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About amaist

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    Brossard, Québec
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  1. So there was a half hour delay on the line's first day. For STM that's called Tuesday. (Or any other day).
  2. Most people going to/from the airport (especially visitors who will go to downtown) will not notice the old decrepit Dorval circle. Since the new ramps have opened I have not again been even once on it. And I love it that way. I no longer have to battle taxi drivers for lane position to get out of there. I suppose MTQ feels that spending money on the south side would also be very expensive and is not worth the cost to them. In addition it would very disruptive to the traffic on the 20 to implement that project. At least two new underpasses need to be built to implement the cancelled plan. Many months of lane closures guaranteed. I agree that the situation as it is now is archaic. It's an embarrassment that an autoroute (the 520) starts and ends in traffic lights connecting to other autoroutes. Autoroutes should connect with proper interchanges.
  3. Last pair of suspension cables are being attached! On the other hand, the opening of Nun's Island entrance ramp to 15 North is delayed by another day.
  4. If people value being able to park their car near the train station so much I am sure there could be a market based solution. Some stations have plenty of private commercial/industrial real estate near them. If people care to pay for it directly I am sure there would be some property owners willing to make money that way. Or their municipalities can open parking lots and charge the cost of those through real estate taxes. CDPQ is not expecting to fill up the REM system with maximum possible users right from the beginning. Their business plan involves real estate development near the stations that would provide future passengers. Both the availability of the REM train and high density development near most stations will feed each other. It takes time for all this to kick in, though. From my limited experience driving in West Island I don't think it's much use to have big parking lots by stations. It will still take so long to go on Saint Charles in the morning that you need to take a shower and shave again by the time you get to that parking lot. The street network there is so choked up and illogical for such a flat place.
  5. All very true. But... It all boils down to how much energy we have available to do all that. Less rich deposits take more energy to extract useful material. Asteroids? So far the energy cost of sending anything out of Earth's surface even to low earth orbit is a bit absurd. Can we eventually solve those problems? Possibly. Right now our energy sources are a bit problematic. Solar and wind are still being mastered. Other stuff will either run out or kill us first. In any case, I don't think the new concrete and painted steel REM infrastructure is that terrible. It's purposeful and appropriate for it's time. The remnants of the industrial revolution around Lachine canal are also not Guggenheim worthy pieces, either. I bet when they were built there were some people upset with how they spoil the look of the place. But it was built for a purpose and served it well at the time. Now it is part of history. The same will happen to REM pillars and beams.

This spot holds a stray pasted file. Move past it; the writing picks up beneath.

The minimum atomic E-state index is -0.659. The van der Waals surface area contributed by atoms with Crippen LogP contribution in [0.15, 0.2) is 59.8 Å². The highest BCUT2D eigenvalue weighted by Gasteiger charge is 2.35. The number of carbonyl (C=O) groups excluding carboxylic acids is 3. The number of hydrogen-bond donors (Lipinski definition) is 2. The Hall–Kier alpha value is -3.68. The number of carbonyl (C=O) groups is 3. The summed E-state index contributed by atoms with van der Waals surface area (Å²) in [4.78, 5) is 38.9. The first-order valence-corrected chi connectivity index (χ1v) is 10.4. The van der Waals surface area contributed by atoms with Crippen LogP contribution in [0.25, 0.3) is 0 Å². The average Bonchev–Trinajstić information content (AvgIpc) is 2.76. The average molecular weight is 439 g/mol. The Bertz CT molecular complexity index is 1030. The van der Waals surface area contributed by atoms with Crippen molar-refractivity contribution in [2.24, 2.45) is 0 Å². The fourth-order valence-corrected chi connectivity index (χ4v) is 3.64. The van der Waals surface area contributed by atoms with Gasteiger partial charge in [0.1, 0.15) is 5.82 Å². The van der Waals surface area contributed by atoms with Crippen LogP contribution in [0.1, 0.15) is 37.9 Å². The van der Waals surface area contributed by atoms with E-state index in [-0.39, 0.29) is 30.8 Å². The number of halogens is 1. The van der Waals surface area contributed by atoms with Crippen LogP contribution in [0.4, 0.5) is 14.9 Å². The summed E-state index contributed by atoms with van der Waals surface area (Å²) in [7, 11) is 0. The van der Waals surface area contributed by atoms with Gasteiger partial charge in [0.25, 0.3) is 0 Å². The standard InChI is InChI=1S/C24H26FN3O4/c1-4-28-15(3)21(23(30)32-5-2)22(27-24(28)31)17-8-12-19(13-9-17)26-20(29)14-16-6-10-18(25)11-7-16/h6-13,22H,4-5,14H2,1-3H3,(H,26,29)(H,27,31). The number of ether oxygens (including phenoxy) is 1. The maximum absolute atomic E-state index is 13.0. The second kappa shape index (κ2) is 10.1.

6. 200 hundred years from now there will be groups demanding we preserve the currently "ugly" pillars and not build the fancy vacuum tube maglev line because it will be spoiling the view. I imagine by then the turning bridge will either rust away completely or gets recycled due to depletion of iron ore sources and lack of oil for making new plastics forcing a shift to reusable and recyclable metal construction of almost everything.
  7. In Quebec 50 km/h zone means 70 km/h. Police will generally ignore you at up to 20 km/h over. I don't know anyone who ever received a ticket for anything under 20 km/h over. The few cases I know had other factors (driver's skin color, age, dress, look of the car, etc.) Limits are also generally set with the assumption of this practice. The speed in the video is actually pretty slow for that area. With less traffic cars move around 80 km/h there.